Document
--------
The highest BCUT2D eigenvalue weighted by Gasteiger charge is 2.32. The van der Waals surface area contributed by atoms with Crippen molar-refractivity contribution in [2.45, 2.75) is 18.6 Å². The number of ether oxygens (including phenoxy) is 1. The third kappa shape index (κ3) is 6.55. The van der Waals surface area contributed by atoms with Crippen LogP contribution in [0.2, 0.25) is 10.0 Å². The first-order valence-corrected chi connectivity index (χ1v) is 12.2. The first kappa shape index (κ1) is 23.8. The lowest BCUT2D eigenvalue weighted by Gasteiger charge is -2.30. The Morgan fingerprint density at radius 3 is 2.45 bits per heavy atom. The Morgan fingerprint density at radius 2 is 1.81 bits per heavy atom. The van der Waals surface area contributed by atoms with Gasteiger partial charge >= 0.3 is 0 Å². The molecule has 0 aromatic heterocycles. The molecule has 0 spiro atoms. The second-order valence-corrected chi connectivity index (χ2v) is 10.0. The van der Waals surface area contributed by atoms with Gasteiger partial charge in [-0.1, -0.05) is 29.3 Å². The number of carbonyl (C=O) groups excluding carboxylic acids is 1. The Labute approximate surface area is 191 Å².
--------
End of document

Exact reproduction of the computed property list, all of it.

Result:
The highest BCUT2D eigenvalue weighted by Gasteiger charge is 2.32. The van der Waals surface area contributed by atoms with Crippen molar-refractivity contribution in [2.45, 2.75) is 18.6 Å². The number of ether oxygens (including phenoxy) is 1. The third kappa shape index (κ3) is 6.55. The van der Waals surface area contributed by atoms with Crippen LogP contribution in [0.2, 0.25) is 10.0 Å². The first-order valence-corrected chi connectivity index (χ1v) is 12.2. The first kappa shape index (κ1) is 23.8. The lowest BCUT2D eigenvalue weighted by Gasteiger charge is -2.30. The Morgan fingerprint density at radius 3 is 2.45 bits per heavy atom. The Morgan fingerprint density at radius 2 is 1.81 bits per heavy atom. The van der Waals surface area contributed by atoms with Gasteiger partial charge >= 0.3 is 0 Å². The molecule has 0 aromatic heterocycles. The molecule has 0 spiro atoms. The second-order valence-corrected chi connectivity index (χ2v) is 10.0. The van der Waals surface area contributed by atoms with Gasteiger partial charge in [-0.1, -0.05) is 29.3 Å². The number of carbonyl (C=O) groups excluding carboxylic acids is 1. The Labute approximate surface area is 191 Å².